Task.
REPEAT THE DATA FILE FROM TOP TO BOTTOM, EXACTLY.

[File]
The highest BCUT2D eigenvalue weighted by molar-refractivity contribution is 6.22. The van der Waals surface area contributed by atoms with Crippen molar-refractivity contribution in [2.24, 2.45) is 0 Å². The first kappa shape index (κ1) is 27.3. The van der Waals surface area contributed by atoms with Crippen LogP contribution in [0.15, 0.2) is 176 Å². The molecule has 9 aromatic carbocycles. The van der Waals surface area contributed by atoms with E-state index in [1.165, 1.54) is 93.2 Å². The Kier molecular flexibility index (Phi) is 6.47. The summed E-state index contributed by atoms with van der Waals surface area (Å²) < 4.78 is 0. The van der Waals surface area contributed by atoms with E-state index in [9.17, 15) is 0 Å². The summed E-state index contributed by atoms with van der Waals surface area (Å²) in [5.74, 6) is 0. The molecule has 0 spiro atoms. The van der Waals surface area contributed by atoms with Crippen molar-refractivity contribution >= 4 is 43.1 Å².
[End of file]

The highest BCUT2D eigenvalue weighted by molar-refractivity contribution is 6.22. The van der Waals surface area contributed by atoms with Crippen molar-refractivity contribution in [2.24, 2.45) is 0 Å². The first kappa shape index (κ1) is 27.3. The van der Waals surface area contributed by atoms with Crippen LogP contribution in [0.15, 0.2) is 176 Å². The molecule has 9 aromatic carbocycles. The van der Waals surface area contributed by atoms with E-state index in [1.165, 1.54) is 93.2 Å². The Kier molecular flexibility index (Phi) is 6.47. The summed E-state index contributed by atoms with van der Waals surface area (Å²) < 4.78 is 0. The van der Waals surface area contributed by atoms with E-state index in [9.17, 15) is 0 Å². The summed E-state index contributed by atoms with van der Waals surface area (Å²) in [5.74, 6) is 0. The molecule has 0 spiro atoms. The van der Waals surface area contributed by atoms with Crippen molar-refractivity contribution >= 4 is 43.1 Å².